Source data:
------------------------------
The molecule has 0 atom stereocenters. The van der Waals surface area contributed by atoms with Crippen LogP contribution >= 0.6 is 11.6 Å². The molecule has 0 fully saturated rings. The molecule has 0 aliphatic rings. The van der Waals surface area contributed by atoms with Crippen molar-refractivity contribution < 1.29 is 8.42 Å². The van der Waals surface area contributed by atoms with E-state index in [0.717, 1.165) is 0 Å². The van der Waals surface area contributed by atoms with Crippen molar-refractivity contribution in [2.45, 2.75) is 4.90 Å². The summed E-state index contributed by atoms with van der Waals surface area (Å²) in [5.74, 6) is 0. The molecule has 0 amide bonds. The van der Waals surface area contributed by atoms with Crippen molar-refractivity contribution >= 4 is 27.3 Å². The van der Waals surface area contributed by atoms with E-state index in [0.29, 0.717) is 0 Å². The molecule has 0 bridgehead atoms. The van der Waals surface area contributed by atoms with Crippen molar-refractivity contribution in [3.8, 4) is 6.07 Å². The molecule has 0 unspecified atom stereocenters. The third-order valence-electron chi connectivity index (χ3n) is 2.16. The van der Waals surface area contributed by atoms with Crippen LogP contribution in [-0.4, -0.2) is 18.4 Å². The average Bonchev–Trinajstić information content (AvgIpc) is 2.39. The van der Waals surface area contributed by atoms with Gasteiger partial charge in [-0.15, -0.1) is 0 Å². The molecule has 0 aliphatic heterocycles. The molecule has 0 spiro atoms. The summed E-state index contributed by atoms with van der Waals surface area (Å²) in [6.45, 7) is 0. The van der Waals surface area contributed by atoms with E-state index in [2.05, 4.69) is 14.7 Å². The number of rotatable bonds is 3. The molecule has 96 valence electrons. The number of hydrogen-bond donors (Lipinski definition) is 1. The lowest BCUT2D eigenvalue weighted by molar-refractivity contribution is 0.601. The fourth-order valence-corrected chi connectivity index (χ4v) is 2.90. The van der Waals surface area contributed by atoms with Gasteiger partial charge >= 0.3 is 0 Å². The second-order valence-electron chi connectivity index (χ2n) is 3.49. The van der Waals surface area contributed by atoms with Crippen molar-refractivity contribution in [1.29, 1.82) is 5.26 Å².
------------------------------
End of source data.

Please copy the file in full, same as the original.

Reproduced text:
The molecule has 0 atom stereocenters. The van der Waals surface area contributed by atoms with Crippen LogP contribution >= 0.6 is 11.6 Å². The molecule has 0 fully saturated rings. The molecule has 0 aliphatic rings. The van der Waals surface area contributed by atoms with Crippen molar-refractivity contribution < 1.29 is 8.42 Å². The van der Waals surface area contributed by atoms with E-state index in [0.717, 1.165) is 0 Å². The van der Waals surface area contributed by atoms with Crippen molar-refractivity contribution in [2.45, 2.75) is 4.90 Å². The summed E-state index contributed by atoms with van der Waals surface area (Å²) in [5.74, 6) is 0. The molecule has 0 amide bonds. The van der Waals surface area contributed by atoms with Crippen molar-refractivity contribution >= 4 is 27.3 Å². The van der Waals surface area contributed by atoms with E-state index in [0.29, 0.717) is 0 Å². The molecule has 0 bridgehead atoms. The van der Waals surface area contributed by atoms with Crippen molar-refractivity contribution in [3.8, 4) is 6.07 Å². The molecule has 0 unspecified atom stereocenters. The third-order valence-electron chi connectivity index (χ3n) is 2.16. The van der Waals surface area contributed by atoms with Crippen LogP contribution in [-0.4, -0.2) is 18.4 Å². The average Bonchev–Trinajstić information content (AvgIpc) is 2.39. The van der Waals surface area contributed by atoms with Gasteiger partial charge in [-0.15, -0.1) is 0 Å². The molecule has 0 aliphatic heterocycles. The molecule has 0 spiro atoms. The summed E-state index contributed by atoms with van der Waals surface area (Å²) in [6.45, 7) is 0. The van der Waals surface area contributed by atoms with E-state index in [2.05, 4.69) is 14.7 Å². The number of rotatable bonds is 3. The molecule has 96 valence electrons. The number of hydrogen-bond donors (Lipinski definition) is 1. The lowest BCUT2D eigenvalue weighted by molar-refractivity contribution is 0.601. The fourth-order valence-corrected chi connectivity index (χ4v) is 2.90. The van der Waals surface area contributed by atoms with Gasteiger partial charge >= 0.3 is 0 Å². The second-order valence-electron chi connectivity index (χ2n) is 3.49. The van der Waals surface area contributed by atoms with Crippen molar-refractivity contribution in [1.29, 1.82) is 5.26 Å².